The ambition of making the journey from Shanghai to San Francisco in submarines in less than two hours has been proclaimed by the Harbin Institute of Technology. Sophisticated technological methods would be needed to allow for submarines to be propelled at high speeds.
Submarines tend to feature in marvel movies, or the likes thereof; and at other times, in war movies. These marine vehicles do have a mysterious touch to them since they are made to travel inconspicuously underwater. Recently, there have been talks of making them even more unnoticeable – by increasing their speed of travel. Currently, the fastest of them are made to run at speeds of around 130 km/h, and some (like the Russian supercavitating torpedo) can even reach 370 km/h. It has been reported that the Harbin Institute of Technology suggested to South China Morning Post (SCMP) to increase the speed such that submarines can go faster than jet airplanes.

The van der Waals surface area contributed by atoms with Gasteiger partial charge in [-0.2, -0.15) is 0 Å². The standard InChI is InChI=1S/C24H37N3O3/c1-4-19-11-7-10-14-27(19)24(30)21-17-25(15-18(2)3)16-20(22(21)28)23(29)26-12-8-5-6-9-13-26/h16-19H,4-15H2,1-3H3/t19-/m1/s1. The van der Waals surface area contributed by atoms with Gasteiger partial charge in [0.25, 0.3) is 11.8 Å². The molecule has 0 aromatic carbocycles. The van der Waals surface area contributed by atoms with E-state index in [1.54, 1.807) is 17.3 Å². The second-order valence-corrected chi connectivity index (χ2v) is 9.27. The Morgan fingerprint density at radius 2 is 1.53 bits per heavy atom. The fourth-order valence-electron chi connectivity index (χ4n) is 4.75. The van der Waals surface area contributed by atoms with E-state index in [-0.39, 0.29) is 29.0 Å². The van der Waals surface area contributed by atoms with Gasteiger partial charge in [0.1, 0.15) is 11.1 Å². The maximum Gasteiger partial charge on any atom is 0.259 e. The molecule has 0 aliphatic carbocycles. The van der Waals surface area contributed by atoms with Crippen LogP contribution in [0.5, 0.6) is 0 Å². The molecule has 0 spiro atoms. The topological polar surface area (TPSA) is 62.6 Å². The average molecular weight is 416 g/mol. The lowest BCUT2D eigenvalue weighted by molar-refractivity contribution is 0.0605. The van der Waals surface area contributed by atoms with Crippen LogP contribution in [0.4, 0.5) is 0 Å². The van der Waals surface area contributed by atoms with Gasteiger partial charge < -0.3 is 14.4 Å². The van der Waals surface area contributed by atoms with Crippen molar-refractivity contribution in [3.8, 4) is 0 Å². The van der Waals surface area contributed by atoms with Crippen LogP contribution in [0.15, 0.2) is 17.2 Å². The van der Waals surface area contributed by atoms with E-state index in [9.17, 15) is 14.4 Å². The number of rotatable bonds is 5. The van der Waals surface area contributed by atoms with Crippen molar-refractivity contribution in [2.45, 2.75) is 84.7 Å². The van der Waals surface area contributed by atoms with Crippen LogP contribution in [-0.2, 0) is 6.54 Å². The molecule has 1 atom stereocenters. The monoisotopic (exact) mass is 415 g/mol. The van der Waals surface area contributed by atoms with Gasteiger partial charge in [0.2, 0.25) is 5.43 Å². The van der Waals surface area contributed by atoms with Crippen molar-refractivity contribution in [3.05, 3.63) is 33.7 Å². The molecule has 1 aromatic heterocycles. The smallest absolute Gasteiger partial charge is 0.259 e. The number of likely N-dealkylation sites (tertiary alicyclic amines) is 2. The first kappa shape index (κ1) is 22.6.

The aim would be to travel from Shanghai to San Francisco in 100 minutes. How realistic is this project? Nothing has, as yet, been mentioned in scientific papers.
The mechanism behind such speeds is known as supercavitation – what Russians use to propel the torpedo at extremely fast speeds of hundreds of kilometers per hour. Supercavitation involves having the vessel surrounded by gas rather than liquid – the small bubbles which are formed around it as it moves are turned into one big bubble larger than the object itself. The vessel can thus move at faster speed than if it were to travel with the liquid surrounding it completely, causing drag which slows it down.
Keeping the effect of supercavitation ongoing is the challenge faced by those who wish to keep the fast speed sustained. The researchers of Harbin indicated that they have made a liquid membrane which would kill the drag effect, enabling the submarine to keep going at high speeds.